Thomas Georg BonéPhD Student Karl-Franzens-Universität GrazInstitute of Physics – Surface Science
P. Hurdax, C. S. Kern, T. G. Boné, A. Haags, M. Hollerer, L. Egger, X. Yang, H. Kirschner, A. Gottwald, M. Richter, F. C. Bocquet, S. Soubatch, G. Koller, F. S. Tautz, M. Sterrer, P. Puschnig, M. G. Ramsey
Large Distortion of Fused Aromatics on Dielectric Interlayers Quantified by Photoemission Orbital Tomography Journal Article
In: ACS Nano, vol. 16, pp. 17435-17443, 2022.
Polycyclic aromatic compounds with fused benzene rings offer an extraordinary versatility as next-generation organic semiconducting materials for nanoelectronics and optoelectronics due to their tunable characteristics, including charge-carrier mobility and optical absorption. Nonplanarity can be an additional parameter to customize their electronic and optical properties without changing the aromatic core. In this work, we report a combined experimental and theoretical study in which we directly observe large, geometry-induced modifications in the frontier orbitals of a prototypical dye molecule when adsorbed on an atomically thin dielectric interlayer on a metallic substrate. Experimentally, we employ angle-resolved photoemission experiments, interpreted in the framework of the photoemission orbital tomography technique. We demonstrate its sensitivity to detect geometrical bends in adsorbed molecules and highlight the role of the photon energy used in experiment for detecting such geometrical distortions. Theoretically, we conduct density functional calculations to determine the geometric and electronic structure of the adsorbed molecule and simulate the photoemission angular distribution patterns. While we found an overall good agreement between experimental and theoretical data, our results also unveil limitations in current van der Waals corrected density functional approaches for such organic/dielectric interfaces. Hence, photoemission orbital tomography provides a vital experimental benchmark for such systems. By comparison with the state of the same molecule on a metallic substrate, we also offer an explanation why the adsorption on the dielectric induces such large bends in the molecule.
F. Presel, C. S. Kern, T. G. Boné, F. Schwarz, P. Puschnig, M. G. Ramsey, M. Sterrer
Charge and adsorption height dependence of the self-metalation of porphyrins on ultrathin MgO(001) films Journal Article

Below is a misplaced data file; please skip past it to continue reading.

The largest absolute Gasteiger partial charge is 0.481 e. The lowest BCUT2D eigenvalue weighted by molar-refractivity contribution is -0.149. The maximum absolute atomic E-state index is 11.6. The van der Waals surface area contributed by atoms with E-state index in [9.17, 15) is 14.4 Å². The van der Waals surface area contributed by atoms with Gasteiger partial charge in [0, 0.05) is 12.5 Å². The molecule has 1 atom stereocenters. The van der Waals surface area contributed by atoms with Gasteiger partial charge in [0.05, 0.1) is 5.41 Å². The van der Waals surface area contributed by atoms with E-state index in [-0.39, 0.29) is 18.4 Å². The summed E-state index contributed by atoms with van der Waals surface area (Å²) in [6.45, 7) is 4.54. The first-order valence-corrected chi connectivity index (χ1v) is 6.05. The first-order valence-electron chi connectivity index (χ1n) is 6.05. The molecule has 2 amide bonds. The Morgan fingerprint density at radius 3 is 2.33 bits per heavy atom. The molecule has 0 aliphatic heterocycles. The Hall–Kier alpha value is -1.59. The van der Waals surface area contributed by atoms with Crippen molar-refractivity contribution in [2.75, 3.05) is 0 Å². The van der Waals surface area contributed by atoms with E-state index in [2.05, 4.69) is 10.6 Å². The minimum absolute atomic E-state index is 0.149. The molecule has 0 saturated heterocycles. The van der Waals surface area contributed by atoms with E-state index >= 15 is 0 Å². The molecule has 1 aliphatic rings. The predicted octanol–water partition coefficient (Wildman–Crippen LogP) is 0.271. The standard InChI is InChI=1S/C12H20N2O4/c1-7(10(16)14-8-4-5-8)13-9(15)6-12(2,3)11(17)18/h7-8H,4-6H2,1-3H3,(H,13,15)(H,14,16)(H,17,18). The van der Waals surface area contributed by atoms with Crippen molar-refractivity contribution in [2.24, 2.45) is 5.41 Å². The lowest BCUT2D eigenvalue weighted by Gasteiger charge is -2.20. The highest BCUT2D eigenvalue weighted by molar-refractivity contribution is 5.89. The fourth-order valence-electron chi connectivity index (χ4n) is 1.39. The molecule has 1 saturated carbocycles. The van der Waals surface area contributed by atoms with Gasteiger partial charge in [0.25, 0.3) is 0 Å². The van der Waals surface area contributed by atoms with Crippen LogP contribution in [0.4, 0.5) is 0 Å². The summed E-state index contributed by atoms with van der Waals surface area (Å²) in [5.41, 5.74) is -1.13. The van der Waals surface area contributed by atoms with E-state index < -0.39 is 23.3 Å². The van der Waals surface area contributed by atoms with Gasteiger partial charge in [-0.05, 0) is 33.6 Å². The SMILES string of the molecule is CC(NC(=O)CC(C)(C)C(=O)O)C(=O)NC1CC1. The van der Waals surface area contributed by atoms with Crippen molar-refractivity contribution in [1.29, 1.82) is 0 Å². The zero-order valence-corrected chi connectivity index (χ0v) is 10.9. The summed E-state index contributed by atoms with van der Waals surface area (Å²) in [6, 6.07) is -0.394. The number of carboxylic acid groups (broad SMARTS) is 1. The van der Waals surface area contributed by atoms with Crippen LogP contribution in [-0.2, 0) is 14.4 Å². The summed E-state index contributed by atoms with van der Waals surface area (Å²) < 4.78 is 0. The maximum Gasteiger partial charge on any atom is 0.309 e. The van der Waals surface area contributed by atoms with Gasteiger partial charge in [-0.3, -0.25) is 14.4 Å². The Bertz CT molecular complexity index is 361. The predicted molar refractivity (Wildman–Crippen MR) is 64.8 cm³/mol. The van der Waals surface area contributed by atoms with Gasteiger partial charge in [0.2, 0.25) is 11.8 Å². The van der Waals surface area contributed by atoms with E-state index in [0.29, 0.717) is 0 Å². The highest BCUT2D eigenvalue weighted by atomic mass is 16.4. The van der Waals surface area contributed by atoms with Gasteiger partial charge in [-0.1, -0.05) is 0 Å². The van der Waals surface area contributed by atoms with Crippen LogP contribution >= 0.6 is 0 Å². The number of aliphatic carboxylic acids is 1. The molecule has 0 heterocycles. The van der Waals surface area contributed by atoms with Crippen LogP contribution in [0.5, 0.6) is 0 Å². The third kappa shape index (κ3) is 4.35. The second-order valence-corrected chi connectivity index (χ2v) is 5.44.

In: Phys. Chem. Chem. Phys., vol. 24, pp. 28540-28547, 2022.
We have experimentally determined the adsorption structure, charge state, and metalation state of porphin, the fundamental building block of porphyrins, on ultrathin Ag(001)-supported MgO(001) films by scanning tunneling microscopy and photoemission spectroscopy, supported by calculations based on density functional theory. By tuning the substrate work function to values below and above the critical work function for charging, we succeeded in the preparation of 2H-P monolayers which contain negatively charged and uncharged molecules. Significantly, it is shown that the porphin molecules self-metalate at room temperature, forming the corresponding Mg-porphin, irrespective of their charge state. This is in contrast to self-metalation of tetraphenyl porphyrin (TPP), which occurs on planar MgO(001) only if the molecules are negatively charged. The different reactivity is explained by the reduced molecule-substrate distance of the planar porphin molecule compared to the bulkier TPP. The results of this study shed light on the mechanism of porphyrin self-metalation on oxides and highlight the role of the adsorption geometry on the chemical reactivity.
T. G. Boné, A. Windischbacher, M. S. Sättele, K. Greulich, L. Egger, T. Jauk, F. Lackner, H. F. Bettinger, H. Peisert, T. Chassé, M. G. Ramsey, M. Sterrer, G. Koller, P. Puschnig
Demonstrating the Impact of the Adsorbate Orientation on the Charge Transfer at Organic-Metal Interfaces Journal Article
In: J. Phys. Chem. C, vol. 125, pp. 9129-9137, 2021.
Charge-transfer processes at molecule–metal interfaces play a key role in tuning the charge injection properties in organic-based devices and thus, ultimately, the device performance. Here, the metal’s work function and the adsorbate’s electron affinity are the key factors that govern the electron transfer at the organic/metal interface. In our combined experimental and theoretical work, we demonstrate that the adsorbate’s orientation may also be decisive for the charge transfer. By thermal cycloreversion of diheptacene isomers, we manage to produce highly oriented monolayers of the rodlike, electron-acceptor molecule heptacene on a Cu(110) surface with molecules oriented either along or perpendicular to the close-packed metal rows. This is confirmed by scanning tunneling microscopy (STM) images as well as by angle-resolved ultraviolet photoemission spectroscopy (ARUPS). By utilizing photoemission tomography momentum maps, we show that the lowest unoccupied molecular orbital (LUMO) is fully occupied and also, the LUMO + 1 gets significantly filled when heptacene is oriented along the Cu rows. Conversely, for perpendicularly aligned heptacene, the molecular energy levels are shifted significantly toward the Fermi energy, preventing charge transfer to the LUMO + 1. These findings are fully confirmed by our density functional calculations and demonstrate the possibility to tune the charge transfer and level alignment at organic–metal interfaces through the adjustable molecular alignment.
T. G. Boné
Organic Molecules on Alkali Halide Interlayers - A Characterisation of Energy Levels and Charge Transfer Masters Thesis